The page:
YANKEV GROPER (August 21, 1890-December 12, 1966)
He was born in Mihăileni, at the border between Moldavia and Bukovina, into a rabbinical family. He studied in religious elementary school, in synagogue study hall, and later he turned his full attentions to secular subject matter, studying law at Jassy (Iași) University. In 1913 he was a soldier in the Romanian army, and he took part in the Romanian war campaign against Bulgaria. Over the years 1916-1919, he was a non-commissioned officer in the Romanian army during WWI. He made his first stabs at writing in Romanian, German, and Yiddish. He lived in Czernowitz, 1907-1908, attended the Yiddish language conference there, and from that time forward switched entirely to Yiddish. In 1914 he published for the first time poems in Di yudishe velt (The Jewish world) in Vilna, and in Dos ilustrirte vokhnblat (The illustrated weekly newspaper) in Lemberg. He later contributed to Hamer (Hammer) in Brăila (Romania), Der veker (The alarm) in Bukarest, Frayhayt (Freedom) in Czernowitz, Der id (The Jew) in Kishinev, Tog (Day) in Vilna, Tsayt (Time) in London, the anthology Y. l. perets (Y. L. Peretz) which appeared just before Peretz’s death (New York, 1915), and Bukareshter zamlbikher (Bucharest anthologies), among others. In 1914-1915, he co-edited in Jassy Di pen (The pen), a humorous newspaper and the collection Likht (Light). Among his books: In shotn fun shteyn (In the shadow of a stone), poems (Bucharest, 1934), 96 pp. He translated works by Romanian and French poets into Yiddish, and his own poems were translated into Romanian. Groper was also active in the Jewish community and belonged to the Labor Zionists in Romania. He worked, 1911-1916, in the “Toybenhale,” an institution to spread Jewish culture in Jassy. Among his pen names: Nurd, Hashir, and Ofir. He was living in Bucharest. “A Jewish lyricist who emerged from the middle class,” wrote Shloyme Bikl, “and whose poems were worthy of publication in 1914 in Di yudishe velt in Vilna…. Romania today, together with Bessarabia and Bukovina, possesses of course a considerable literary heritage…. However, without Groper it would have been impossible for there to have been Itzik Manger.” Then, in 1964 he made aliya to Israel. Posthumously: Geklibene lider, Shirim nivḥarim (Collected poetry) ((Tel Aviv, 1975), 353 pp.; the parallel Hebrew was prepared by various translators. He died in Berlin and was buried in Haifa.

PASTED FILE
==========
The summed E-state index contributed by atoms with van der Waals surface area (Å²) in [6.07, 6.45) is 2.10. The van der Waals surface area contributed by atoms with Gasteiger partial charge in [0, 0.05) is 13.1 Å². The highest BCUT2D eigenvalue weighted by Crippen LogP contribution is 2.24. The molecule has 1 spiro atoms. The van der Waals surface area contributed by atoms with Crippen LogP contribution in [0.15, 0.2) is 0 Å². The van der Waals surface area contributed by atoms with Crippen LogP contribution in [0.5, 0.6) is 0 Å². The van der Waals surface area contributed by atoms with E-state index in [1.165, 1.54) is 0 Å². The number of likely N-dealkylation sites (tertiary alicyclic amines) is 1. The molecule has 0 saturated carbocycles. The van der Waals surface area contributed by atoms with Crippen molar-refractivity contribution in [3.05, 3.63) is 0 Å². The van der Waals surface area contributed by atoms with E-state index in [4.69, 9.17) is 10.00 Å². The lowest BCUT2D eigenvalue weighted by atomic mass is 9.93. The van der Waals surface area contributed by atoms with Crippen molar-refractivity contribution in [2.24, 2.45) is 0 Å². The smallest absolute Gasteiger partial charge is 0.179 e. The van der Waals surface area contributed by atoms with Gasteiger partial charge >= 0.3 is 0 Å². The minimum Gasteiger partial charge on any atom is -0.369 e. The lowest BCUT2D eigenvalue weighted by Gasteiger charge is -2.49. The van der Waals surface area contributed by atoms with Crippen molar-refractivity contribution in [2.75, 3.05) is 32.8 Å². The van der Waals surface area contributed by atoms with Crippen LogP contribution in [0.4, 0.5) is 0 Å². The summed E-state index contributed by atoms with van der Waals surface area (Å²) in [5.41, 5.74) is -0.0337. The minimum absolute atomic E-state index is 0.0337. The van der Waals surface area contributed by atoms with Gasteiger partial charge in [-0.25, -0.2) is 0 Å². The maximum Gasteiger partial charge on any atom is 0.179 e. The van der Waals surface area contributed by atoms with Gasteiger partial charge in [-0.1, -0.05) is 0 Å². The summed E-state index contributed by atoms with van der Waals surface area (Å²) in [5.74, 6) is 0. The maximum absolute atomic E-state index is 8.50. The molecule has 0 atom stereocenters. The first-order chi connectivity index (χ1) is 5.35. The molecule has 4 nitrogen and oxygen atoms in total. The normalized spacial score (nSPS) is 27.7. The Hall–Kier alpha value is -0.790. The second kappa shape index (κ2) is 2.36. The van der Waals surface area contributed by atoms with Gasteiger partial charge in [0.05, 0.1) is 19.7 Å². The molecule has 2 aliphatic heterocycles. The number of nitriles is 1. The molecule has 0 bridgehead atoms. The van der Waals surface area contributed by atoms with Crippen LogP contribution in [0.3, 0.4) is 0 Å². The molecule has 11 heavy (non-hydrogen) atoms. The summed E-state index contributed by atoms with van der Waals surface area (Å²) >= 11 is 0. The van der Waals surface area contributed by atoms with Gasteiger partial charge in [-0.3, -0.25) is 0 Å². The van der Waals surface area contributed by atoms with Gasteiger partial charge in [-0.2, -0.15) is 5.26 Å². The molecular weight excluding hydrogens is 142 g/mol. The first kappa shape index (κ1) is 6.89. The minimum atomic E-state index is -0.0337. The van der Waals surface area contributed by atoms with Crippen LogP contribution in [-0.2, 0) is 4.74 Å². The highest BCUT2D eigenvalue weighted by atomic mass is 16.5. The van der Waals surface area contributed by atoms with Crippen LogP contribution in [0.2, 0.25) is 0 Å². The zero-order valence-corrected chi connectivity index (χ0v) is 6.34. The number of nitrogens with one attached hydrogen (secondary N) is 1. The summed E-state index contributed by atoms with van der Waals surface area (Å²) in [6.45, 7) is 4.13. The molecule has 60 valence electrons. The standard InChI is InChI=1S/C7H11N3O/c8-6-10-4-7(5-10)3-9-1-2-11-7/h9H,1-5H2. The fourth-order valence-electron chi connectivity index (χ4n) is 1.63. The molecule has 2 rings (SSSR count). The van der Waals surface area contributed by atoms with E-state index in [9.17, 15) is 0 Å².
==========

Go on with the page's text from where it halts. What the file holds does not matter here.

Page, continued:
Sources: Zalmen Reyzen, Leksikon, vol. 1; Zishe Bagish, in Indzl (Bialystok) 2 (1939); Y. Botoshanski, Portretn fun yidishe shrayber (Portraits of Yiddish writers) (Warsaw, 1933); Botoshanski, Mame yidish (Mother Yiddish) (Buenos Aires, 1949), pp. 145, 146, 151, 153, 158; Dr. Shloyme Bikl, In zikh un arum zikh (In and around oneself) (Bucharest, 1936); B. Tutshinski, in Tshernovitser bleter (December 4, 1934); Yankev groper un zayn tsayt (Yankev Groper and his time) (Tel Aviv, 1976), 299 pp.
[Additional information from: Berl Kagan, comp., Leksikon fun yidish-shraybers (Biographical dictionary of Yiddish writers) (New York, 1986), col. 173.]